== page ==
• In the Light arc, the first victim of that murderer doesn't match the profile of the subsequent victims. After some investigation, the Shadow concludes that he must have known something about the Light that she didn't want to get out.
  • This trope is what sets the whole plot of the first Sin City story "The Hard Goodbye" in motion, as Goldie is killed on orders from another character after she discovered his nasty secret habit. Another character dies after mistaking a death squad for honest cops and telling them everything.
  • Examples from Superman stories:
    • Superman: Exile: Morgan Edge has Intergang put out a hit on Clark Kent after information about the group gets out before he left. They end up murdering some poor schmoe breaking in the same time the hitmen did and it's Matrix's appearance as Clark does everyone calm down. At least until Edge's boss, Darkseid, takes matters into his own hands.
    • In Who is Superwoman?, the titular villain murders Reactron's ex-girlfriend so that she can't tell anybody Superwoman and Reactron are working together.
    • Later in The Hunt for Reactron, the titular villain murders a whole Metropolis Science Squad when they discover it was Sam Lane who blew the water reservoir up and Supergirl, Nightwing and Flamebird are being framed.
    • In The Unknown Supergirl, Lesla-Lar plans to help Lex Luthor kill Superman and then "accidentally" kill Lex while capturing him so he can't tell that the "hero" who avenged Superman was in fact Luthor's ally.
    • In The Killers of Krypton, Empress Gandelo orders her minions to find and kill Supergirl before her investigation uncovers she is responsible for Krypton's destruction.
    • In Starfire's Revenge, the titular crime queenpin gets her conman Derek Ames assassinated because she cannot trust him to keep his mouth shut about her secret plans, which he is aware of.
  • Tales to Astonish: When Vernon van Dyne accidentally summons the Creature from Kosmos, it exposits who it is and what it's going to do, then tells him he knows too much, and kills him.
  • In Top 10, pop star and former science-hero sidekick Glenn Garland is killed because he was going to tell the media about the illegal and repulsive actions of a group which he used to be a part of. The Vigilante from Venus also expressed concern that they were going to try to kill her before she went to trial, for fear that she would incriminate them in her testimony.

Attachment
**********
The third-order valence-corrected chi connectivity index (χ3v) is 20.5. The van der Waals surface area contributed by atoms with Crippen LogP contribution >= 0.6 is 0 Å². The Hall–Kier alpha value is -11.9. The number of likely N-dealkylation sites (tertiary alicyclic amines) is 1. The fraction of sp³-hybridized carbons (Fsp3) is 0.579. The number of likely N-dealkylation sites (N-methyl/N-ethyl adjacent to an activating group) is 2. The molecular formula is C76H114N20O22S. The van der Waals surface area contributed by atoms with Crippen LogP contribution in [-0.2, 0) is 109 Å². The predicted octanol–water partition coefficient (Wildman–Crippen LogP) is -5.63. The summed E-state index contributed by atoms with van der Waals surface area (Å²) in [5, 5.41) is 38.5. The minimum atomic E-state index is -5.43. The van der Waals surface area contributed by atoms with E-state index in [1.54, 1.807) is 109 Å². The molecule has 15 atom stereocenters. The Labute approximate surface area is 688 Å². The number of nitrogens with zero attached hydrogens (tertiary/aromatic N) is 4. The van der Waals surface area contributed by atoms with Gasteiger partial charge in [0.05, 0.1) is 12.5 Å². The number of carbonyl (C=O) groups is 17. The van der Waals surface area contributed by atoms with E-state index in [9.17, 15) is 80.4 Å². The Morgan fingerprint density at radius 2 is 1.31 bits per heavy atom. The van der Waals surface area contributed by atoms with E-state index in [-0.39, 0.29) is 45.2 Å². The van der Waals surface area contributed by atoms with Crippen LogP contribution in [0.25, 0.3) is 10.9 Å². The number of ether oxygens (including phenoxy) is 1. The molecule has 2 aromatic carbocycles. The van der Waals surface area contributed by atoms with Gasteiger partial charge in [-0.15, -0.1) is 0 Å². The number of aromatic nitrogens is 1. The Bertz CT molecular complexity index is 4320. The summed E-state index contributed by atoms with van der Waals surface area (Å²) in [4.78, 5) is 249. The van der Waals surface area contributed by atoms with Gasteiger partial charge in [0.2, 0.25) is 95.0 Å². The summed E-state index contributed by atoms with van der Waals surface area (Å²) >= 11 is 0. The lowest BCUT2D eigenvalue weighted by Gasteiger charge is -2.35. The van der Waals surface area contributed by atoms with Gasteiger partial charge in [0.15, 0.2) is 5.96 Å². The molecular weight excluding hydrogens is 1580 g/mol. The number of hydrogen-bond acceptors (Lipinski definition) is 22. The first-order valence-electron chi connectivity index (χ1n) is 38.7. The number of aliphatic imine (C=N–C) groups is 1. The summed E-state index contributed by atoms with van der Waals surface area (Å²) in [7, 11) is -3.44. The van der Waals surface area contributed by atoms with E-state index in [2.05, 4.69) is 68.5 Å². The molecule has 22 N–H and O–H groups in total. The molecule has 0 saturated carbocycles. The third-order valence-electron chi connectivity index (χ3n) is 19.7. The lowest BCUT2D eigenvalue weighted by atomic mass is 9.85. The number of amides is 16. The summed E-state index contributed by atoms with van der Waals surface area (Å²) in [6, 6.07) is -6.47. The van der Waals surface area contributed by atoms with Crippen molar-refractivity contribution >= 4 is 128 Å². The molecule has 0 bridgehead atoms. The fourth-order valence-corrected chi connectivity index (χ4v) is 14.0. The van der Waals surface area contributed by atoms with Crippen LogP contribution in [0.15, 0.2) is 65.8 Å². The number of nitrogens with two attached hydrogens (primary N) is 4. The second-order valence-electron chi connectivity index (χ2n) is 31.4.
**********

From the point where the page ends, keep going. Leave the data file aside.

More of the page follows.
• Vader's Quest: When Vader learns that the Death Star's destroyer is named Skywalker, several Bounty Hunters are in the vicinity, and he decides that Murder Is the Best Solution to silence them. One gets away and tells Palpatine, when they probably could have been kept silent if Vader had bribed them or just downplayed the importance of the information.
    Ban Papeega: Please, Lord Vader! I'll forget everything I've heard! I'll forget the name! Here, I've already forgotten all about Skywalker! I haven't even mentioned Skywalker just now! NO! [cue Gory Discretion Shot]
  • The conspirators in the Warlord of Mars volume Savage of Mars took extreme measures to silence Salensus Oll's concubines after one of them blew the whistle about who was behind the Green People's violent bursts. In fact, had her not warned the heroes about it, they would likely never had figured it out.
  • In Watchmen, two people knew the same thing:
    • One is killed because he knows the details of a plan, even though he had no intention of revealing it; he had told Moloch, who simply didn't understand what he heard and would be no threat to its success even if he did understand it.
    • The other (not Moloch) is killed because he knows the plan and is going to reveal it. His murder may have been pointless, though, because he'd mailed his journal to the "New Frontiersman". Whether anyone of importance would believe what that Conspiracy Theorist tabloid reports is unclear, though.
  • Wonder Woman:
    • Sensation Comics: Joel Heyday's mobster affiliates can't tell his triplet nieces apart, so kidnap two of them while trying to nab Tillie, who Joel intends to have write up a will bequeathing him the majority of what his mother is leaving to her in his will before murdering Tillie and his mother. As the other two have seen his accomplices he decides they have to kill the whole lot.
    • Wonder Woman (1987): When the mobster Danzik learned the officer set to testify against him was laid up in the hospital he sent one of his men to kill her before she could act as a witness against him in court. The addict who put her in the hospital in the first place happens to be trying to apologize when the assassin shows up and takes the bullets for her.